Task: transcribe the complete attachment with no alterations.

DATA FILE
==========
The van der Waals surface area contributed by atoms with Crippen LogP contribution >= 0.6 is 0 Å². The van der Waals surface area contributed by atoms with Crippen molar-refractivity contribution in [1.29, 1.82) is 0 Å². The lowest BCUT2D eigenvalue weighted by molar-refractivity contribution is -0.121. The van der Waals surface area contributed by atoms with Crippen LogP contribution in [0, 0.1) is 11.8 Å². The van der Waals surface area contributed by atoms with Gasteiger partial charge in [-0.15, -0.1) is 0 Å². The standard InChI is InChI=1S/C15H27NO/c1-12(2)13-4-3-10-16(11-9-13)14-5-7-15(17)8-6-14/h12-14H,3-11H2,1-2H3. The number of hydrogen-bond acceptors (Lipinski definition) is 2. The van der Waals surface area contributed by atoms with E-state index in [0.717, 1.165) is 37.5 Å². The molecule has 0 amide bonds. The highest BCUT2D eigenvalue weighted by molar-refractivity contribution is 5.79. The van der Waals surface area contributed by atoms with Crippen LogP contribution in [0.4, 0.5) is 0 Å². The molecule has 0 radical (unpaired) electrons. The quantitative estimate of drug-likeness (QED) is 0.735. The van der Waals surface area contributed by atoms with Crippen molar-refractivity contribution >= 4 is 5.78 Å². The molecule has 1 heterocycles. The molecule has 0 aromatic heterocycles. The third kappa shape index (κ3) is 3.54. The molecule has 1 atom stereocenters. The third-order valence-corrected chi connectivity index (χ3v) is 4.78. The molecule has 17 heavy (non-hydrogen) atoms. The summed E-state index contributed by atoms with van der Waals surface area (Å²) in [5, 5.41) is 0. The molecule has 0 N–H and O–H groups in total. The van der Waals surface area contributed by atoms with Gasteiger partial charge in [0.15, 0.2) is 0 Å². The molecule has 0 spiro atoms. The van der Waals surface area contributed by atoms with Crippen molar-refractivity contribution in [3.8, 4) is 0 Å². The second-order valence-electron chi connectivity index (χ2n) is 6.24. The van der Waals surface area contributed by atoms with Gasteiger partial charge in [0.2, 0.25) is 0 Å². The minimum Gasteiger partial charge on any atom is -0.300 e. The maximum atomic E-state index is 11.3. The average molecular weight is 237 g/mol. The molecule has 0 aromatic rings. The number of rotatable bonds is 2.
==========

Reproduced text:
The van der Waals surface area contributed by atoms with Crippen LogP contribution >= 0.6 is 0 Å². The van der Waals surface area contributed by atoms with Crippen molar-refractivity contribution in [1.29, 1.82) is 0 Å². The lowest BCUT2D eigenvalue weighted by molar-refractivity contribution is -0.121. The van der Waals surface area contributed by atoms with Crippen LogP contribution in [0, 0.1) is 11.8 Å². The van der Waals surface area contributed by atoms with Gasteiger partial charge in [-0.15, -0.1) is 0 Å². The standard InChI is InChI=1S/C15H27NO/c1-12(2)13-4-3-10-16(11-9-13)14-5-7-15(17)8-6-14/h12-14H,3-11H2,1-2H3. The number of hydrogen-bond acceptors (Lipinski definition) is 2. The van der Waals surface area contributed by atoms with E-state index in [0.717, 1.165) is 37.5 Å². The molecule has 0 amide bonds. The highest BCUT2D eigenvalue weighted by molar-refractivity contribution is 5.79. The van der Waals surface area contributed by atoms with Crippen LogP contribution in [0.4, 0.5) is 0 Å². The molecule has 0 radical (unpaired) electrons. The quantitative estimate of drug-likeness (QED) is 0.735. The van der Waals surface area contributed by atoms with Crippen molar-refractivity contribution >= 4 is 5.78 Å². The molecule has 1 heterocycles. The molecule has 0 aromatic heterocycles. The third kappa shape index (κ3) is 3.54. The molecule has 1 atom stereocenters. The third-order valence-corrected chi connectivity index (χ3v) is 4.78. The molecule has 17 heavy (non-hydrogen) atoms. The summed E-state index contributed by atoms with van der Waals surface area (Å²) in [5, 5.41) is 0. The molecule has 0 N–H and O–H groups in total. The van der Waals surface area contributed by atoms with Gasteiger partial charge in [0.15, 0.2) is 0 Å². The molecule has 0 spiro atoms. The van der Waals surface area contributed by atoms with Crippen molar-refractivity contribution in [3.8, 4) is 0 Å². The second-order valence-electron chi connectivity index (χ2n) is 6.24. The van der Waals surface area contributed by atoms with Gasteiger partial charge in [0.2, 0.25) is 0 Å². The minimum Gasteiger partial charge on any atom is -0.300 e. The maximum atomic E-state index is 11.3. The average molecular weight is 237 g/mol. The molecule has 0 aromatic rings. The number of rotatable bonds is 2.